The fuel pump relay sends power to the fuel pump when the relay is switched on. When the relay is on, a connection is made inside the relay, between a hot battery source coming in on one terminal, and the wire going out to the fuel pump's motor on another terminal. You can think of the relay as an on/off switch in the circuit to the fuel pump. The engine computer turns it on and off by sending or stop sending an electric current out on a wire to another terminal at the relay- the so called "coil side" of a relay. When the coil side gets current through it, it causes the other side , the power side, to close contact!!!zzzzzzzz

It may help you understand, if you realize why relays are so widespread in automobile circuits. Say you want an on/off switch to a motor drawing several amps of current. If you run that high current through a switch all the time, you will burn out a lot of switches. Enter a relay-it can take a lot of current through it, it is designed to. And all it needs to make contact, or turn on, is a small current signal through it's internal coil.

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Just purchased a 94 concord. When I turn the key to start sometimes the dash lights comes on with no start, sometimes I hold the key in start for 3-5 seconds and then the car will start, and sometimes the...


The problem sounds very much as if it is on the electrical side. OK so here is the path: Battery, Ignition switch position 2 and fuel pump is engaged, position 3 and current passes through the starter fuse and relay to the starter solenoid (located piggy back on the starter motor) The starter solenoid pushes the starter motor armature forward to engage with the toothed rim of the flywheel. At the same time the armature bridges the contacts between the high power contacts to cause the motor to spin up and turn the engine over. Check the external stuff first. Make sure the battery terminal and cable connections are clean and tight. Make sure the earth return strap from the engine block to the car body is intact, clean and secure, free of corrosion (unbolt, wire brush clean and re-bolt). Remove starter motor and solenoid, dismantle and check on the heavy duty electrical power striker plate contacts for wear, replace as necessary (often these starter motors are by Denso and replacement kits for the copper contacts can be got for less than $10). Check the main starter fuse, clean the contacts until bright. Check the starter relay. If possible remove the cover and inspect the printed circuit board, resolder any dry or annular cracked joints. Pass a folded piece of fine sand paper between the electrical breaker contacts to freshen them up. Make sure the relay pins and corresponding sockets are all clean and bright. The above sounds like a lot of work but once it is done and you are reassured that everything is as it should be you will not need to re-examine this for another ten years or more. Lastly, make sure the ignition switch is OK. Contacts can become worn and if you find that a wiggle the ignition barrel with the key in results in 'start' versus 'no start' then the fault is here.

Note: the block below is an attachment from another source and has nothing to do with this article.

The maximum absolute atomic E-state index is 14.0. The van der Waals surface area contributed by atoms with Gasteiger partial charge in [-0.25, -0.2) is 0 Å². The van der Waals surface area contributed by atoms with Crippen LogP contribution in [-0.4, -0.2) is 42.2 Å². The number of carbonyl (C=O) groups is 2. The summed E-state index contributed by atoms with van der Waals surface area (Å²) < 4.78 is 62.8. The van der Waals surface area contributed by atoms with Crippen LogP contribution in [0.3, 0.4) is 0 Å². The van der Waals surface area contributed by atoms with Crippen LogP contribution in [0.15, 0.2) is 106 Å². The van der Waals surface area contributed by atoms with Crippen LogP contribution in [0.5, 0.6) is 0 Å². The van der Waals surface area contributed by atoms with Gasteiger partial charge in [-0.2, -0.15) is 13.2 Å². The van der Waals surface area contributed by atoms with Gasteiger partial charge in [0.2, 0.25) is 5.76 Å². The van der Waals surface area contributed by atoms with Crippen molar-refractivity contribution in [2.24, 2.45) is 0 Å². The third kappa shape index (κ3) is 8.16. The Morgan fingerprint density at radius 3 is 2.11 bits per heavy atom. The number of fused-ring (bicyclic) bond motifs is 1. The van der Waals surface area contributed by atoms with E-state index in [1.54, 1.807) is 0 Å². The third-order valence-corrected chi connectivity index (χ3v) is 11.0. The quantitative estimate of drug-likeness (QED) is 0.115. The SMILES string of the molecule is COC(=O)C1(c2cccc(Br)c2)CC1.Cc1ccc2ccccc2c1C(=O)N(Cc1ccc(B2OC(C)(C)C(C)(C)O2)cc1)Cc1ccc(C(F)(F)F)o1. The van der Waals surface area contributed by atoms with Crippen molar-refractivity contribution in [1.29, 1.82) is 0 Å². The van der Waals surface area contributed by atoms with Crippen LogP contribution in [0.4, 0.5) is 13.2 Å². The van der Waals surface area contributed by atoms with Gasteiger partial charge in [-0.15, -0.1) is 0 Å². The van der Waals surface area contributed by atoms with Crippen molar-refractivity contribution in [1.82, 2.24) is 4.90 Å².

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Power windows wont work what fuses can i check i have replaces the driverside switch.


Fuses, Switches, Circuit Breakers And Relays
Check under hood and under the dash driver's side.
There may be a sticker on the inside of the panel cover that tells you the legend. Otherwise, it requires testing each and every one of those fuses, preferably with a fuse tester that can do it more expediently than pulling each one out and looking for a broken conductor.


Most vehicles use one or more fuse panels. This one is located on the driver’s side kick panel tcca6p01.jpg

It is possible for large surges of current to pass through the electrical system of your vehicle. If this surge of current were to reach the load in the circuit, this surge could burn it out or cause severe damage to the vehicle’s electrical system. It can overload the wiring, causing the harness to get hot and melt the insulation. To protect vehicle wiring, fuses, circuit breakers and/or fusible links are typically installed into the power supply wires throughout the electrical system. These items are nothing more than a built-in weak spot in the system. When an excessive amount of current flows through a circuit it causes an increase in heat throughout the wiring. Fuses and circuit breakers are designed as the weak link in the system and will disconnect the circuit to prevent damage to the components contained within that circuit. Components are equipped with connectors so they may be replaced in situations where they were damaged due to a power surge.
The following are descriptions as to how fuses and circuit breakers protect the electrical system:
  • Fuse- A fuse is a weak link in the system designed to create an open circuit when the amperage flowing through that circuit exceeds the limits of the fuse. As the amperage increases, the conductor within the fuse heats up and eventually melts and breaks apart. This open circuit interrupts the flow of current and protects the components in the circuit.